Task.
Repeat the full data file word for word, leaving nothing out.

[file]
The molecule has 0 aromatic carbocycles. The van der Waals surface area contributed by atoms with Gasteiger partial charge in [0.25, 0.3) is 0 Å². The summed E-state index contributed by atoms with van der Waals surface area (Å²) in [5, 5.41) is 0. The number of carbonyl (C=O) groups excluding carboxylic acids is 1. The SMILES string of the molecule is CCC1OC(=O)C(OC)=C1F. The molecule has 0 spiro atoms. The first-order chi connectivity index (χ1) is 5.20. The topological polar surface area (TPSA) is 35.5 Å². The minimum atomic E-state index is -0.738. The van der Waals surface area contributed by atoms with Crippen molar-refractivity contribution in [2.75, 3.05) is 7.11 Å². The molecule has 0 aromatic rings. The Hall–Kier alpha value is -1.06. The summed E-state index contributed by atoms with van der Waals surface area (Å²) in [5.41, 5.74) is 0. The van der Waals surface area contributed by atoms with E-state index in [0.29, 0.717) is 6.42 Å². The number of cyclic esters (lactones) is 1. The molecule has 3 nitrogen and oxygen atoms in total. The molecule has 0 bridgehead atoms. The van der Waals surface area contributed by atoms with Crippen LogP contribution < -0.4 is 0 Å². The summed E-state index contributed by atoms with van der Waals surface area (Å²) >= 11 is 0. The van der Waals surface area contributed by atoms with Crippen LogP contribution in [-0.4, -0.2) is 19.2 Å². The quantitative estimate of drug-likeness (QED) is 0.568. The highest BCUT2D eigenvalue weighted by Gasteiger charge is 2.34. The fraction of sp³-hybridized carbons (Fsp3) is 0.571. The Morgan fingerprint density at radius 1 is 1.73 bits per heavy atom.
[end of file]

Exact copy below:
The molecule has 0 aromatic carbocycles. The van der Waals surface area contributed by atoms with Gasteiger partial charge in [0.25, 0.3) is 0 Å². The summed E-state index contributed by atoms with van der Waals surface area (Å²) in [5, 5.41) is 0. The number of carbonyl (C=O) groups excluding carboxylic acids is 1. The SMILES string of the molecule is CCC1OC(=O)C(OC)=C1F. The molecule has 0 spiro atoms. The first-order chi connectivity index (χ1) is 5.20. The topological polar surface area (TPSA) is 35.5 Å². The minimum atomic E-state index is -0.738. The van der Waals surface area contributed by atoms with Crippen molar-refractivity contribution in [2.75, 3.05) is 7.11 Å². The molecule has 0 aromatic rings. The Hall–Kier alpha value is -1.06. The summed E-state index contributed by atoms with van der Waals surface area (Å²) in [5.41, 5.74) is 0. The van der Waals surface area contributed by atoms with E-state index in [0.29, 0.717) is 6.42 Å². The number of cyclic esters (lactones) is 1. The molecule has 3 nitrogen and oxygen atoms in total. The molecule has 0 bridgehead atoms. The van der Waals surface area contributed by atoms with Crippen LogP contribution < -0.4 is 0 Å². The summed E-state index contributed by atoms with van der Waals surface area (Å²) >= 11 is 0. The van der Waals surface area contributed by atoms with Crippen LogP contribution in [-0.4, -0.2) is 19.2 Å². The quantitative estimate of drug-likeness (QED) is 0.568. The highest BCUT2D eigenvalue weighted by Gasteiger charge is 2.34. The fraction of sp³-hybridized carbons (Fsp3) is 0.571. The Morgan fingerprint density at radius 1 is 1.73 bits per heavy atom.